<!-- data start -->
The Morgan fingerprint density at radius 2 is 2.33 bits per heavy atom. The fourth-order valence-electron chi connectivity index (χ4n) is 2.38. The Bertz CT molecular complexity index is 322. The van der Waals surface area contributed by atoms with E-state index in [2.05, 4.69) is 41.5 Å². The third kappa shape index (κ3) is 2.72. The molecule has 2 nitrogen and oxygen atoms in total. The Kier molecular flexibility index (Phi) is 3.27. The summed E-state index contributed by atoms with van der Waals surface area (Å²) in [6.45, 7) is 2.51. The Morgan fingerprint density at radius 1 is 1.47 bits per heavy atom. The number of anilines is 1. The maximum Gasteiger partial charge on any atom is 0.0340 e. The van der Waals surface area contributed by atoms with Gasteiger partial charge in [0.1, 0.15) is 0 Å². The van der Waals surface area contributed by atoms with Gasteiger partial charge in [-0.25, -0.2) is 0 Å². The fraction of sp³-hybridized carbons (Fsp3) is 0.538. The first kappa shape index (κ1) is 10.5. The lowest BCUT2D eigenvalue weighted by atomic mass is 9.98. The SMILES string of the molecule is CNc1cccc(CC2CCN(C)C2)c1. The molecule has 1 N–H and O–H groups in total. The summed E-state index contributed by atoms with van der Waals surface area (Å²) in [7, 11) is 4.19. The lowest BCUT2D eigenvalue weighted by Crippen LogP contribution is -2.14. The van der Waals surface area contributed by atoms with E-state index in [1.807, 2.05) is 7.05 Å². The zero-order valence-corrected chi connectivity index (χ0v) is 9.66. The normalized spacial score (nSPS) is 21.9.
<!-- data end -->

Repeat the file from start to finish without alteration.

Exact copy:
The Morgan fingerprint density at radius 2 is 2.33 bits per heavy atom. The fourth-order valence-electron chi connectivity index (χ4n) is 2.38. The Bertz CT molecular complexity index is 322. The van der Waals surface area contributed by atoms with E-state index in [2.05, 4.69) is 41.5 Å². The third kappa shape index (κ3) is 2.72. The molecule has 2 nitrogen and oxygen atoms in total. The Kier molecular flexibility index (Phi) is 3.27. The summed E-state index contributed by atoms with van der Waals surface area (Å²) in [6.45, 7) is 2.51. The Morgan fingerprint density at radius 1 is 1.47 bits per heavy atom. The number of anilines is 1. The maximum Gasteiger partial charge on any atom is 0.0340 e. The van der Waals surface area contributed by atoms with Gasteiger partial charge in [0.1, 0.15) is 0 Å². The van der Waals surface area contributed by atoms with Gasteiger partial charge in [-0.25, -0.2) is 0 Å². The fraction of sp³-hybridized carbons (Fsp3) is 0.538. The first kappa shape index (κ1) is 10.5. The lowest BCUT2D eigenvalue weighted by atomic mass is 9.98. The SMILES string of the molecule is CNc1cccc(CC2CCN(C)C2)c1. The molecule has 1 N–H and O–H groups in total. The summed E-state index contributed by atoms with van der Waals surface area (Å²) in [7, 11) is 4.19. The lowest BCUT2D eigenvalue weighted by Crippen LogP contribution is -2.14. The van der Waals surface area contributed by atoms with E-state index in [1.807, 2.05) is 7.05 Å². The zero-order valence-corrected chi connectivity index (χ0v) is 9.66. The normalized spacial score (nSPS) is 21.9.